This article featured in the official Luton Town matchday programme for the game against Middlesbrough (2/11/21), in the 'Dylan's Diary' column.
"Right now, we sit fifth in the Championship table. Potentially, we’re staring entry to the top table of world football, that could happen as early as next year.”
“If that happens, and by the way it will happen, I can’t promise it will be this season, but when that happens it will bring huge prosperity and positivity to our town, to everybody.”
That’s what Hatters CEO Gary Sweet said at Wednesday night’s Luton Borough Council development management committee meeting as the Town’s revised proposals excluding the Power Court Stadium were unanimously approved.
The Premier League. It’s previously been the subject of hazy dreams at Kenilworth Road, but now Sweet and Nathan Jones are giving those hazy dreams a sense of reality.
At the time of Sweet’s bold statement that Luton ‘will’ enter the promised land of the top tier of English football, the Hatter’s sat pretty in the Championship play-off spots, albeit level on points with 11th placed Blackpool, after a 1-0 home victory over Hull City.
In my last column, I wrote about the importance of the individual actions of those in the present providing the central basis to long-term plans, but the consistent progress that Luton Town has made both on and off the pitch over the past decade shows the importance of these long-term plans – the Hatters have bettered their previous season’s league finish every year since 2015. What makes that statistic even more impressive is the fact that Luton have played in three different divisions in that time.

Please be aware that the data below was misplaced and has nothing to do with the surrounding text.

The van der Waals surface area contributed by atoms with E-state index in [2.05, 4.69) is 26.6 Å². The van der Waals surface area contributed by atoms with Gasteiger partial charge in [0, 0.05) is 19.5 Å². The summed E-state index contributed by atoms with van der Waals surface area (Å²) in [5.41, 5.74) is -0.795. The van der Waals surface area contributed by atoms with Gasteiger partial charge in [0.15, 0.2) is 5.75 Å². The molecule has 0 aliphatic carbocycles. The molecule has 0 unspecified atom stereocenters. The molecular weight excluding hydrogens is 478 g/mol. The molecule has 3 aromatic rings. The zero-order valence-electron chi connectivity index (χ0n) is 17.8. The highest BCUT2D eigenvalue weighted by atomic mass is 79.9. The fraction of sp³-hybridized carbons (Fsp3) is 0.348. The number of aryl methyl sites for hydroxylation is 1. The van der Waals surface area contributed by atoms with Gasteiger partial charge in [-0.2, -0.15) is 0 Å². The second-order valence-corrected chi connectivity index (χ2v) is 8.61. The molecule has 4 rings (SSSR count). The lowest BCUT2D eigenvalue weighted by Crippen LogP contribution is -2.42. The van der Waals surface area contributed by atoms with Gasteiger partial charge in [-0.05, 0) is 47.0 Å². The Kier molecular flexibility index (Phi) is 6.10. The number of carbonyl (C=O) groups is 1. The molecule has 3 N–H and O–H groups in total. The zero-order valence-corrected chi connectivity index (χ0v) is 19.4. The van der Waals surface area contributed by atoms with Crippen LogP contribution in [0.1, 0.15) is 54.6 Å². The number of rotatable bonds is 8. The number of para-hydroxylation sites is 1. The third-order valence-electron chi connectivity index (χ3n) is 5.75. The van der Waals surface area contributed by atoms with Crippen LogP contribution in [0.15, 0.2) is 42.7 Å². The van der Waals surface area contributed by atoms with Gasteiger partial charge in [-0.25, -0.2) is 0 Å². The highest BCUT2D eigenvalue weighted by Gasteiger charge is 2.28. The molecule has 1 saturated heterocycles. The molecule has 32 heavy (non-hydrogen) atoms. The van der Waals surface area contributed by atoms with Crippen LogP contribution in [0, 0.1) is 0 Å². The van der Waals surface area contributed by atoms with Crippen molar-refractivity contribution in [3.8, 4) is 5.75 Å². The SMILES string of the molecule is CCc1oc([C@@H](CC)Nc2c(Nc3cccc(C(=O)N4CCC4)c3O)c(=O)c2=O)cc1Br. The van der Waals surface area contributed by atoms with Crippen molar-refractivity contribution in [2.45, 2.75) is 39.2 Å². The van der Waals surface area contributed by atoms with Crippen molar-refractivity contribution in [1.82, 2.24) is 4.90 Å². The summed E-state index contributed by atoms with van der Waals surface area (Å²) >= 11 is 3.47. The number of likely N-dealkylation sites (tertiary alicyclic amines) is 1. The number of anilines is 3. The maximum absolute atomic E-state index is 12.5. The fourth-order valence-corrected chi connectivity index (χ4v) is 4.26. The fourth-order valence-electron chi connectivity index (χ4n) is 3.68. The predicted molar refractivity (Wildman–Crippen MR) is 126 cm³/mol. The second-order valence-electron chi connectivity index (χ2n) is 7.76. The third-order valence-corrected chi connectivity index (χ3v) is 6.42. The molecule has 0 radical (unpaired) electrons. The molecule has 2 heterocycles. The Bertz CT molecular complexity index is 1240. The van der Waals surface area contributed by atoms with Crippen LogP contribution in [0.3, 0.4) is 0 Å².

The Town have showed a tremendous propensity to build, consolidate and show ambition in the long-term whilst being competitive and believing in what they do on a game-by-game basis.
They built a squad in League Two that overcame a heart-breaking play-off defeat – which led to CEO Gary Sweet, in a similar vein to his comments last Wednesday, to declare that ‘we’re getting promoted, whether it’s this year or next year’ – to go on and win back-to-back promotions and then pull of the Championship great escape in the midst of a global pandemic.
Last season’s mid-table finish provided the basis for the recruitment of players ready to compete in the long-term, and last week Luton found themselves 5th in the Championship after almost a third of the season, a remarkable feat given a decade ago they failed to qualify for the Conference Premier play-offs.
There’s an amazing feeling around Kenilworth Road right now. Not just because of the progress and results on the pitch, but the growth that’s occurring off it.
Sometimes rising expectations can backfire and lead to a sense of disappointment, which, objectively, should never have been classed as that. But as Nathan Jones said in his pre-match press conference before Saturday’s clash with Preston North End, that external expectation ‘doesn’t add any pressure to the pressure we put on ourselves anyway’.
Enjoy every step of the journey, because it’s the journey that makes reaching the destination worth it.